Kimball also shared, “From a channel perspective, we gained prestige beauty share across digital channels, but were more challenged in brick-and-mortar channels, reflecting the impact of increased distribution for prestige beauty. While these dynamics increased competitive intensity in the short term, we are confident our sales-driving strategies will support our ability to capture more market share over the long term." Kimball is referring to Sephora at Kohl’s, which we wrote about last week, and the loss of trade area market share in prestige sales. For perspective, NPD/Circana reported prestige category sales were up low-double-digit for the period, Sephora was up high-twenties, and Ulta was down.  

Kimball also noted, “There are hundreds more brick-and-mortar locations in the market now than there were even just a couple of years ago. What we see is more of a short-term impact from this competitive -- kind of the competitive pressure. Historically, as we've seen new locations open near our existing locations, there's a short-term modest impact. But relatively quickly, our stores are able to rebound and recover and to drive growth, share growth over time...Our holistic strategies and everything that we're doing across our assortment, across our brand engagement, our loyalty program, and then certainly, the human experience that we uniquely deliver in our stores give us a lot of confidence that while there's some short-term pressure year-over-year, we're still stronger in share than we were pre-pandemic, and we're confident in growth behind our strategies going forward.”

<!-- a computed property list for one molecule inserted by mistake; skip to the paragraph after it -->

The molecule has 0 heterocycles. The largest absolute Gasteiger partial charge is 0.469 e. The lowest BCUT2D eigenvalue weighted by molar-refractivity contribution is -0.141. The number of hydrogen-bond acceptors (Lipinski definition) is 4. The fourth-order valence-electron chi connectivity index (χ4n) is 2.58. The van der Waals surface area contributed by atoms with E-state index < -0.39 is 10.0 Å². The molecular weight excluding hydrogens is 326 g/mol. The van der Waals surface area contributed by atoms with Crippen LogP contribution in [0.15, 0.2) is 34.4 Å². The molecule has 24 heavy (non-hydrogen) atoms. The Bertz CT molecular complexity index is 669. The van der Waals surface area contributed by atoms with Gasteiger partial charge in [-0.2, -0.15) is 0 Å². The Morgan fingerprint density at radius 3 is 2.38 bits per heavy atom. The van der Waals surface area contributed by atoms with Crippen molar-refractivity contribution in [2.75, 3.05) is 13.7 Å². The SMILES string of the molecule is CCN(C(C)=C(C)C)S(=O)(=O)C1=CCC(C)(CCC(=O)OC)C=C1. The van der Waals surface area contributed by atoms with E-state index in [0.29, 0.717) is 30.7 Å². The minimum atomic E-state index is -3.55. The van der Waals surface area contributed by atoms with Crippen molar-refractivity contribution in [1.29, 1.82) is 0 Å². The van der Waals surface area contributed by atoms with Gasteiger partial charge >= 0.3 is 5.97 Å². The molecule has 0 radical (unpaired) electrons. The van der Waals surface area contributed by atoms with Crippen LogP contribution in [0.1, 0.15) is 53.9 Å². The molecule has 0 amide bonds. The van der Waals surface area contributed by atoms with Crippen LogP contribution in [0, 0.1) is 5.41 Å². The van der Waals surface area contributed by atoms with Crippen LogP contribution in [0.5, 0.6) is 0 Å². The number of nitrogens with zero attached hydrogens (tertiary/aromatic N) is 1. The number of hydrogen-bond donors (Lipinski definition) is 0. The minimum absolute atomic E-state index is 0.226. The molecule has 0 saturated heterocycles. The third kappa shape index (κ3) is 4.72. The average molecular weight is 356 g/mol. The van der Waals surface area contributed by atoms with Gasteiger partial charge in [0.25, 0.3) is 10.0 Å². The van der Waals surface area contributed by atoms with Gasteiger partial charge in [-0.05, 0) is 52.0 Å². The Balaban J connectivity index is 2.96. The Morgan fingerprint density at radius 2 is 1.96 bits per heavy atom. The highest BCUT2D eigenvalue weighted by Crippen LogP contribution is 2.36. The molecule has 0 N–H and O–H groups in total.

Regarding Ulta's new small format prototype, Kimball noted, “We've been testing and I'd say, expanding really a smaller format, which is a 5,000 square foot store that's really targeted towards smaller markets, more remote markets, and we're having good success there.” Separately, on its Target locations, “We're up to 510 of those locations. Our store-level earnings, our store profitability remains very healthy. We're very positive about the new store opening performance, and we're confident in the opportunity to continue to expand our presence.”

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Thomas Paulson

Director of Research and Business Development,

Thomas Paulson spent 20 years as a Wall Street analyst and a member of asset management teams at AllianceBernstein and Cornerstone Capital, representing top-50 ownership positions including Target, Home Depot, Nike, Amazon, Google, and many more. He brings consumer related expertise and knowledge of enterprises in retail, CPG, financial services, telecom, and entertainment.